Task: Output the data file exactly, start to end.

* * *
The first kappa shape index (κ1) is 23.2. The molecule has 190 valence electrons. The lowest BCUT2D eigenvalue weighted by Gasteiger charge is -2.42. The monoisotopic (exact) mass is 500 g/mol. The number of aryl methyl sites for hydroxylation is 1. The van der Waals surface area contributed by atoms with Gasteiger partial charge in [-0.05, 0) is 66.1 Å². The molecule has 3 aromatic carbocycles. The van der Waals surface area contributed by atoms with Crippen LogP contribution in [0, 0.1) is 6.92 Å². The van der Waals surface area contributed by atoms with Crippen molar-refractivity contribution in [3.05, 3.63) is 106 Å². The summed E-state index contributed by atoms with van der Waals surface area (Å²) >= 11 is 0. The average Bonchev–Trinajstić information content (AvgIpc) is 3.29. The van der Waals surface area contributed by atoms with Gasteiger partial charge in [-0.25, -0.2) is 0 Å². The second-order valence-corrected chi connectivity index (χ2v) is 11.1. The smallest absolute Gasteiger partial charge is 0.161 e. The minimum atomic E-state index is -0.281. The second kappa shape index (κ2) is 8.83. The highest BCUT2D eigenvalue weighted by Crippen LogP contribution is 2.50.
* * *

The first kappa shape index (κ1) is 23.2. The molecule has 190 valence electrons. The lowest BCUT2D eigenvalue weighted by Gasteiger charge is -2.42. The monoisotopic (exact) mass is 500 g/mol. The number of aryl methyl sites for hydroxylation is 1. The van der Waals surface area contributed by atoms with Gasteiger partial charge in [-0.05, 0) is 66.1 Å². The molecule has 3 aromatic carbocycles. The van der Waals surface area contributed by atoms with Crippen LogP contribution in [0, 0.1) is 6.92 Å². The van der Waals surface area contributed by atoms with Crippen molar-refractivity contribution in [3.05, 3.63) is 106 Å². The summed E-state index contributed by atoms with van der Waals surface area (Å²) >= 11 is 0. The average Bonchev–Trinajstić information content (AvgIpc) is 3.29. The van der Waals surface area contributed by atoms with Gasteiger partial charge in [-0.25, -0.2) is 0 Å². The second-order valence-corrected chi connectivity index (χ2v) is 11.1. The smallest absolute Gasteiger partial charge is 0.161 e. The minimum atomic E-state index is -0.281. The second kappa shape index (κ2) is 8.83. The highest BCUT2D eigenvalue weighted by Crippen LogP contribution is 2.50.